When thinking about solar energy, most of us conjure up images of rectangular arrays of blue photovoltaic (PV) panels covering rooftops or stretched across fields, abandoned mines, former landfills and even water. Not to mention planes, boats and cars. Or even, as described in my last post, the clothes we wear outdoors.
We would be forgiven therefore, for concluding that solar technology only works outside, directly under the sun, where internal silicon cells can most efficiently capture the sun’s energy and convert it into clean electricity.
But what about indoors?
London-based Dutch designer Marjan van Aubel has created the world’s first piece of furniture to harvest energy indoors from diffused light. Current Table 2.0 is a brilliant piece of functional minimalist design: an orange-tinted glass surface encased in a sleek aluminum frame supported by four wooden legs.
This is how it works: According to Wired, the specific orange color of the glass surface helps nanoparticles of titanium oxide embedded within the glass to absorb ambient light; these nanoparticles then release electrons, creating an electrical current similar to the process of photosynthesis in plants. The electricity generated by this current can be used directly, or can be stored in a battery hidden in the perimeter of the table for later use.
A USB port located on one of the legs of the table can charge mobile devices at a rate of 500mA, the same rate as plugging into a laptop’s USB port. A network of cables is cleverly hidden within the table’s aluminum perimeter.
The concept behind the Current Table 2.0 is nothing short of revolutionary. This table, designed for home or office, is independent of any electric power source apart from itself. No need to move the table closer to an electrical wall socket, or to dangle electric cables over the edge to connect your electronics to an electrical wall socket.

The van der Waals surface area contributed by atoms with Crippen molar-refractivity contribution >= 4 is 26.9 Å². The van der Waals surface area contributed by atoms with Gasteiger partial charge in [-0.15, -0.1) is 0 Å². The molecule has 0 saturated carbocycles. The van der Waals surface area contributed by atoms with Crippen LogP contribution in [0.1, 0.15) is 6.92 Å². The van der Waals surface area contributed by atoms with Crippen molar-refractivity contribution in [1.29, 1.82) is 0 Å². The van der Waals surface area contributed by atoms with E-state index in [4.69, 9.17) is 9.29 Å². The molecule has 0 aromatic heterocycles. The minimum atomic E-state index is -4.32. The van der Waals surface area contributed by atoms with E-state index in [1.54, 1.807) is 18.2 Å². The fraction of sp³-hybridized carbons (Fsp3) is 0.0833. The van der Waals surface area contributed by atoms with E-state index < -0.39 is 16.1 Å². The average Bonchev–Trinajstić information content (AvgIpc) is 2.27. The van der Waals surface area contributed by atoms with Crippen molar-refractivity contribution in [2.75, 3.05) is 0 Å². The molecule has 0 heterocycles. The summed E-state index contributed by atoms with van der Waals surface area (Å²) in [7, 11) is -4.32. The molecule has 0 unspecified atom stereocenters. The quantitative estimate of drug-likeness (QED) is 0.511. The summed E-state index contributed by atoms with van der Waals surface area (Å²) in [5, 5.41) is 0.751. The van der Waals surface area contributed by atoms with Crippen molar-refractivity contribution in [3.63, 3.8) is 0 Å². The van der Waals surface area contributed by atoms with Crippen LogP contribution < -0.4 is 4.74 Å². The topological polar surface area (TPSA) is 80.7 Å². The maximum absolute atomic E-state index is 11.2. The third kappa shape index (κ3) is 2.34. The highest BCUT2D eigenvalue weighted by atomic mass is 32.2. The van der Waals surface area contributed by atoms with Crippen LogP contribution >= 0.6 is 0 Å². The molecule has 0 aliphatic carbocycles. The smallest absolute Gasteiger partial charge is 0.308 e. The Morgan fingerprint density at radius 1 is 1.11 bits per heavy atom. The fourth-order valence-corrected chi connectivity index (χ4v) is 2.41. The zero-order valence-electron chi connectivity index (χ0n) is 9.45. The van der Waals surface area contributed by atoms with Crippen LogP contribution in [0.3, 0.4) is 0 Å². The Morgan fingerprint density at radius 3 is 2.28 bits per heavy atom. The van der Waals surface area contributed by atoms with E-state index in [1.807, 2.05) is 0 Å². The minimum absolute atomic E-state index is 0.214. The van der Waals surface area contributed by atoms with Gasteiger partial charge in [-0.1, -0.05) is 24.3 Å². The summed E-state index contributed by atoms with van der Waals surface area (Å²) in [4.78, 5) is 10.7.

van Aubel developed the self-sufficient Current Table 2.0 in collaboration with engineer Peter Krige. Together, they created Caventou, a company whose goal is to integrate solar technology subtly into our everyday lives, without us even being aware of it. Much more subtle than installing an array of solar panels on our roofs.
“I am a designer, and I would like to change things through design. My aim is to make people think differently about solar technology. Give them a choice. Literally, give power to the consumer.”
—Marjan van Aubel
In a 2016 interview in The Guardian, van Aubel explained: “You’ll collect the most power [indoors] on bright, clear days. That being said, dye-sensitized solar panels are less affected by diffuse light levels and shadow from clouds. Although the efficiency of the solar panel will decrease in cloudy conditions, you’ll still be collecting valuable power from the sun. On an average day in London indoors, it can power three phones and an iPad or one computer and a phone.”
Caventou also developed Current Window, a modern take on stained glass with USB ports in the window ledge. Designed on the same principle as Current Table 2.0, Current Window uses glass panels that are made from dye-sensitized solar cells (DSSC) which use the properties of color to create an electrical current.
Check out this beautiful video from Caventou:
Joan Sullivan is a renewable energy photographer based in Québec, Canada. Since 2009, Joan has focused her cameras (and more recently her drones) exclusively on solutions to climate change. She is convinced that the inevitable transition to a 100% clean energy economy will happen faster – and within our lifetimes – by creating positive images and stories that help us visualize and embrace what a post-carbon future will look like. Joan collaborates frequently with filmmakers on documentary films that explore the human side of the energy transition. She is currently working on a photo book about the energy transition. Her renewable energy photos have been exhibited in group shows in Canada and the UK. You can find Joan onTwitter and Instagram.
Artists and Climate Change is a blog that tracks artistic responses from all disciplines to the problem of climate change. It is both a study about what is being done, and a resource for anyone interested in the subject. Art has the power to reframe the conversation about our environmental crisis so it is inclusive, constructive, and conducive to action. Art can, and should, shape our values and behavior so we are better equipped to face the formidable challenge in front of us.